A: Nova Scotia. None of it will be extracted by fracking.

Q: When will Tidewater be connected? What is the process?

A: First the association has to give Summit permission to send in engineers to look at possible routes. Then the engineers come.  For example, engineers are coming to Princeton Pines (Foreside Estates) in three weeks. The Tidewater Board could invite them to come here at the same time. The Board is going to meet right away to consider this.

Second, Association would give Summit permission to contact homeowners, and give them people’s contact info. Summit then contacts individual homeowners, going door-to-door, sending e-mail, or telephoning. Summit will let homeowners know ahead of time that their teams will be in the neighborhood.

Third, individual homeowners decide whether or not they want to connect to natural gas. Summit estimates that 70 percent will say yes. This is enough to run lines into the neighborhood. If people say yes, they have 30 days to change their minds. If people say no the first time, they can still connect later on. The same rebates will apply.

Step 4, Homeowners and Summit will talk at the home.   The homeowner helps decide where to locate the gas meter on the side of the house. For example, it has to be a certain distance from windows.

Then the homeowner contacts a furnace company to come install new nozzles on their home appliances. Summit will supply a list of 30 companies which have licensed, certified technicians to convert boilers and appliances, and then come service them afterwards. One licensed technician can do 6 to 8 homes in one day, so there will be no shortage of technicians.

After the nozzles are installed the technician and Summit rep come simultaneously. Summit signs off on the paperwork and turns on the gas.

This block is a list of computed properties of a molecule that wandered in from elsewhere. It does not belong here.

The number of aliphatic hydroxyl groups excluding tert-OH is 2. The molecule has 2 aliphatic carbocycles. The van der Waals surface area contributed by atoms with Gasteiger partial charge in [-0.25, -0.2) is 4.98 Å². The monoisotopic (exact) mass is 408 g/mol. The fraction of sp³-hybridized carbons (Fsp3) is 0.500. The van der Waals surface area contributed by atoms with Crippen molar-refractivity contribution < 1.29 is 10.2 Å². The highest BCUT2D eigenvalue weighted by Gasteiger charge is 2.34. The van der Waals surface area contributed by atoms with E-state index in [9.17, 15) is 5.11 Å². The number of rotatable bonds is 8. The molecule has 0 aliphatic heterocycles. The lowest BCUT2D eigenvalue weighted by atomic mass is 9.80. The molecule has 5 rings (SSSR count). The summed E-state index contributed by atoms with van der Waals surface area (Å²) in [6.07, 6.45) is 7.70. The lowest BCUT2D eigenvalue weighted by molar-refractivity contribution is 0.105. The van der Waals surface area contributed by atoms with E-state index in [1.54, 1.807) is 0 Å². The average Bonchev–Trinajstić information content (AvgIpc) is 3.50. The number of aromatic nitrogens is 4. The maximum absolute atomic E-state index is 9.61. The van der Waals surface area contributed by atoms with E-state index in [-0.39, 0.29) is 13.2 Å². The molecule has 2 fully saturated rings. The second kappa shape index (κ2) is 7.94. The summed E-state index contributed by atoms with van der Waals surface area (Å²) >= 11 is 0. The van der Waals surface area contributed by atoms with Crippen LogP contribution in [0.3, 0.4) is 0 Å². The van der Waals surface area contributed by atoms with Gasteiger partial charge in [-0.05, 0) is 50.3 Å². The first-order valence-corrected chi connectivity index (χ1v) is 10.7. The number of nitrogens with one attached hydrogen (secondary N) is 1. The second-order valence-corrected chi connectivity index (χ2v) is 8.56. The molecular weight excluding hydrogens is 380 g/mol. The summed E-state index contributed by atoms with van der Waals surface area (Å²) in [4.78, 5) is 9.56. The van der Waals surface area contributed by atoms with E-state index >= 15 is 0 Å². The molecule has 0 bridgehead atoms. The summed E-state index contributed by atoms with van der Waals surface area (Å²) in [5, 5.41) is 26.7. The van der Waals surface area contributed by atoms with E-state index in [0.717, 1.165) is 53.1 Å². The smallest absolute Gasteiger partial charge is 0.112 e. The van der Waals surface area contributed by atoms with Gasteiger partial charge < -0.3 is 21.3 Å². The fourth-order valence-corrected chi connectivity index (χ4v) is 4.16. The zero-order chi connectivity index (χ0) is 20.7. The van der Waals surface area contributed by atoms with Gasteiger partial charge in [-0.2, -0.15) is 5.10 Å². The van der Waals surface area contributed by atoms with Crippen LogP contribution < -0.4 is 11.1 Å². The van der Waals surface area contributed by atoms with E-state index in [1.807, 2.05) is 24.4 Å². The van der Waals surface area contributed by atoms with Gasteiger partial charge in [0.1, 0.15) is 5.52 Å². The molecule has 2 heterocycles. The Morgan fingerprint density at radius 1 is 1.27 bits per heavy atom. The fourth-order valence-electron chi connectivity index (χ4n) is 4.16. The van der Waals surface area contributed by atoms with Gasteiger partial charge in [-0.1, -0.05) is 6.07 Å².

All this will take until fall.

Q: What about my propane tank?

A: That is up to the homeowner and whoever owns the tank. If you are renting it, you may be locked into a 3-year contract with the propane supplier. After that, you are free to ask them to come remove it without penalty. If you own the tank, you can keep it, or sell it back to the propane supply company. One family is going to keep their gas fireplace on propane, for emergencies, and convert the furnace to natural gas.  The propane supplier will pump out the tank if you request it and buy back any leftover propane, it’s the law.

Q: Where is my propane tank?

A: Right under the dome where it is filled. The propane supplier who put it in, that’s Dead River here at Tidewater,  knows which way it is buried underground.

Q: I was in North Carolina recently, and there was a big natural gas explosion there. Could that happen here?

A: No. That was an old system. We have redundant pipes now. We have shut-offs. We will have 4 to 6 reg stations in the combined towns of Yarmouth, Cumberland, and Falmouth.

Q: How much unaccountable gas (leaks) do you anticipate?

A: None. The old cast iron systems had cracks. The Unitil pipes which are leaking in Portland are 110 years old. The new pipes are tight. They go through days of extensive testing before the first gas is piped in.

Q: Who is our local sales representative? Who do we call?

A: Gary Hurturbise, 621-8000 x 434, GHurtubise@SummitNaturalGas.com.

Q: What is your website?

A: www.SummitNaturalGasMaine.com